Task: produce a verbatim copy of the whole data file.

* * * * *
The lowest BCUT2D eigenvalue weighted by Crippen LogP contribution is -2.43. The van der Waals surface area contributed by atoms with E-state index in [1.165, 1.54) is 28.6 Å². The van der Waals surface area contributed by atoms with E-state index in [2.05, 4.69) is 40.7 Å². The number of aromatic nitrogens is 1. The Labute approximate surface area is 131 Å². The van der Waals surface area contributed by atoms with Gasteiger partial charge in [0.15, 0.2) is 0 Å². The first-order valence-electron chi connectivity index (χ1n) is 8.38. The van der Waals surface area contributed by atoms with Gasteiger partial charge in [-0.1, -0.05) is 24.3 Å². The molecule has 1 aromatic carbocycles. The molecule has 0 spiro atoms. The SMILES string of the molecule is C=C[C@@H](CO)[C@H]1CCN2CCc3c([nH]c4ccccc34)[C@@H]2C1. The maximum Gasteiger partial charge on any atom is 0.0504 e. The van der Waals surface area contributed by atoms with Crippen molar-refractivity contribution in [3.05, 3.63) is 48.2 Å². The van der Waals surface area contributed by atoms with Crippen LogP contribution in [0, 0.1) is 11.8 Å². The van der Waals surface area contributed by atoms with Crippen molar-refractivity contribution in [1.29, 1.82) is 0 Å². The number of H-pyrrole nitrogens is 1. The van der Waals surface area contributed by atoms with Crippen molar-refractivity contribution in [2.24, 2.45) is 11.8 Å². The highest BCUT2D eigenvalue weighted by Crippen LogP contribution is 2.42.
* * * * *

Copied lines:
The lowest BCUT2D eigenvalue weighted by Crippen LogP contribution is -2.43. The van der Waals surface area contributed by atoms with E-state index in [1.165, 1.54) is 28.6 Å². The van der Waals surface area contributed by atoms with E-state index in [2.05, 4.69) is 40.7 Å². The number of aromatic nitrogens is 1. The Labute approximate surface area is 131 Å². The van der Waals surface area contributed by atoms with Gasteiger partial charge in [0.15, 0.2) is 0 Å². The first-order valence-electron chi connectivity index (χ1n) is 8.38. The van der Waals surface area contributed by atoms with Gasteiger partial charge in [-0.1, -0.05) is 24.3 Å². The molecule has 1 aromatic carbocycles. The molecule has 0 spiro atoms. The SMILES string of the molecule is C=C[C@@H](CO)[C@H]1CCN2CCc3c([nH]c4ccccc34)[C@@H]2C1. The maximum Gasteiger partial charge on any atom is 0.0504 e. The van der Waals surface area contributed by atoms with Crippen molar-refractivity contribution in [3.05, 3.63) is 48.2 Å². The van der Waals surface area contributed by atoms with Crippen LogP contribution in [0, 0.1) is 11.8 Å². The van der Waals surface area contributed by atoms with Crippen molar-refractivity contribution in [1.29, 1.82) is 0 Å². The number of H-pyrrole nitrogens is 1. The van der Waals surface area contributed by atoms with Crippen molar-refractivity contribution in [2.24, 2.45) is 11.8 Å². The highest BCUT2D eigenvalue weighted by Crippen LogP contribution is 2.42.